If you feel like someone is watching you, you're probably right.
In the latest manifestation of electronic ogling, police in dozens of cities large and small are enlisting citizens and businesses to register the locations of their private security cameras for possible use in crime investigations.
Police use mapping technology to match registered cameras to crime scenes, then ask camera owners for access to possible video evidence. Unlike the closed-circuit surveillance systems used in many big cities, the registry cameras generally are not networked, so police cannot monitor a live feed of the images.
About 100 U.S. cities now have the registries, estimates Stan Lewis, editor of Miami-based SecurityHive, which covers the security industry. More than a dozen cities in Florida, California, the Northeast and the Midwest have joined the trend in recent months.
So far, the registries are voluntary: Citizens choose whether or not to join. But a proposal to make registry enrollment mandatory in New Jersey has generated controversy.
And as with many new digital surveillance innovations, the registries leave unresolved a number of now-familiar concerns over privacy and data retention as technology continues to outpace policy, regulation and legislation.
The registry growth is a small niche in the booming security industry sectors of smart surveillance and video analytics, a $13.5 billion global market in 2012 that is predicted to triple by 2020.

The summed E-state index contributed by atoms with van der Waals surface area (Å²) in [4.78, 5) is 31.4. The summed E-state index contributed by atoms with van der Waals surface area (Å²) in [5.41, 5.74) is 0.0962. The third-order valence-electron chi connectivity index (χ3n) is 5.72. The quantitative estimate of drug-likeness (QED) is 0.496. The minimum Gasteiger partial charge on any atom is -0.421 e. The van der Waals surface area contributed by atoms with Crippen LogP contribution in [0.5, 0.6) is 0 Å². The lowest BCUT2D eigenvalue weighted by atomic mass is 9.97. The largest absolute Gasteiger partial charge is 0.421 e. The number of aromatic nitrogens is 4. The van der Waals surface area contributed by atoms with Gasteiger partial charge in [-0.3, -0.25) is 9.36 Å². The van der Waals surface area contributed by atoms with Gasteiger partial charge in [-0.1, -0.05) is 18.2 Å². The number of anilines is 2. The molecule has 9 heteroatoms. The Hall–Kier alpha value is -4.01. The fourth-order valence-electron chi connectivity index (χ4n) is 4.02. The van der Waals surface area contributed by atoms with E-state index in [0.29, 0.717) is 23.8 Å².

And the registry trend is driven in part by the proliferation of cheap security cameras. High-definition, 2.1 megapixel camera systems now sell for less than $100, and low-def versions go for as little as $25.
HD cameras produce vast quantities of data. The highest quality images can eat up a full terabyte of storage in barely a week. Some owners use Cloud storage since nearly all units have storage limits. Generally, police ask camera owners to retain data for at least a month.
Cameras Helped in Philly
But are the registries effective against crime? Anecdotes are plentiful, but broader data is scarce.
Philadelphia's SafeCam registry made news in early November when several of its nearly 4,500 cameras captured a street abduction in the Germantown neighborhood. Clues drawn from the video helped lead to the rescue of the victim and arrest of her assailant a few days later in Maryland.
Security cameras certainly have played key roles in a number of other marquee investigations in recent years.